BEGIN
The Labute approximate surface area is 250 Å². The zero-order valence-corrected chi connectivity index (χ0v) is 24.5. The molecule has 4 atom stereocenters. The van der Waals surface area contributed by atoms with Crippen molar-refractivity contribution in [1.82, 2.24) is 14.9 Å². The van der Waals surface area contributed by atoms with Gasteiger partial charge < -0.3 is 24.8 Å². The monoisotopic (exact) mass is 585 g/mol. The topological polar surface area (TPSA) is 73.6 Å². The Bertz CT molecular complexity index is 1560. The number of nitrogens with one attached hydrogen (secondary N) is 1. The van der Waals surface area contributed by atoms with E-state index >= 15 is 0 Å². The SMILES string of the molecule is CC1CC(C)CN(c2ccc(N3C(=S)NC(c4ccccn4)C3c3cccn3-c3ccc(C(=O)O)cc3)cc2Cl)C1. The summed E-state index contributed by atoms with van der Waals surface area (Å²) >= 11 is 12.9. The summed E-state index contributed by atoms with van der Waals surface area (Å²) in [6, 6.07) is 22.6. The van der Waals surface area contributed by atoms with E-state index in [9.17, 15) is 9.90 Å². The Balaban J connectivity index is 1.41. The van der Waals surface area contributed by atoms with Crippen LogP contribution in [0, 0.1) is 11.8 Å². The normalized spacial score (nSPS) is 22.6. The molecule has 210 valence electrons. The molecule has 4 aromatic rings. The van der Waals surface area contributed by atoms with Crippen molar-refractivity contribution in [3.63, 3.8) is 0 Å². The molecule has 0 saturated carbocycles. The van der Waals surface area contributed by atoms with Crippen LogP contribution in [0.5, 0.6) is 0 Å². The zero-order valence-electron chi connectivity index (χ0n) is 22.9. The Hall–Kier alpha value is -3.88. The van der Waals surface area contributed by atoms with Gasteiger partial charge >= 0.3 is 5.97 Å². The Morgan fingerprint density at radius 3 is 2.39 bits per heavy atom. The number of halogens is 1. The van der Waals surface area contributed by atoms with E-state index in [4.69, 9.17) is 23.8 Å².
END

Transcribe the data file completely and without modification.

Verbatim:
The Labute approximate surface area is 250 Å². The zero-order valence-corrected chi connectivity index (χ0v) is 24.5. The molecule has 4 atom stereocenters. The van der Waals surface area contributed by atoms with Crippen molar-refractivity contribution in [1.82, 2.24) is 14.9 Å². The van der Waals surface area contributed by atoms with Gasteiger partial charge < -0.3 is 24.8 Å². The monoisotopic (exact) mass is 585 g/mol. The topological polar surface area (TPSA) is 73.6 Å². The Bertz CT molecular complexity index is 1560. The number of nitrogens with one attached hydrogen (secondary N) is 1. The van der Waals surface area contributed by atoms with E-state index >= 15 is 0 Å². The SMILES string of the molecule is CC1CC(C)CN(c2ccc(N3C(=S)NC(c4ccccn4)C3c3cccn3-c3ccc(C(=O)O)cc3)cc2Cl)C1. The summed E-state index contributed by atoms with van der Waals surface area (Å²) >= 11 is 12.9. The summed E-state index contributed by atoms with van der Waals surface area (Å²) in [6, 6.07) is 22.6. The van der Waals surface area contributed by atoms with E-state index in [9.17, 15) is 9.90 Å². The Balaban J connectivity index is 1.41. The van der Waals surface area contributed by atoms with Crippen LogP contribution in [0, 0.1) is 11.8 Å². The normalized spacial score (nSPS) is 22.6. The molecule has 210 valence electrons. The molecule has 4 aromatic rings. The van der Waals surface area contributed by atoms with Crippen molar-refractivity contribution in [3.63, 3.8) is 0 Å². The molecule has 0 saturated carbocycles. The van der Waals surface area contributed by atoms with Crippen LogP contribution in [0.5, 0.6) is 0 Å². The zero-order valence-electron chi connectivity index (χ0n) is 22.9. The Hall–Kier alpha value is -3.88. The van der Waals surface area contributed by atoms with Gasteiger partial charge >= 0.3 is 5.97 Å². The Morgan fingerprint density at radius 3 is 2.39 bits per heavy atom. The number of halogens is 1. The van der Waals surface area contributed by atoms with E-state index in [4.69, 9.17) is 23.8 Å².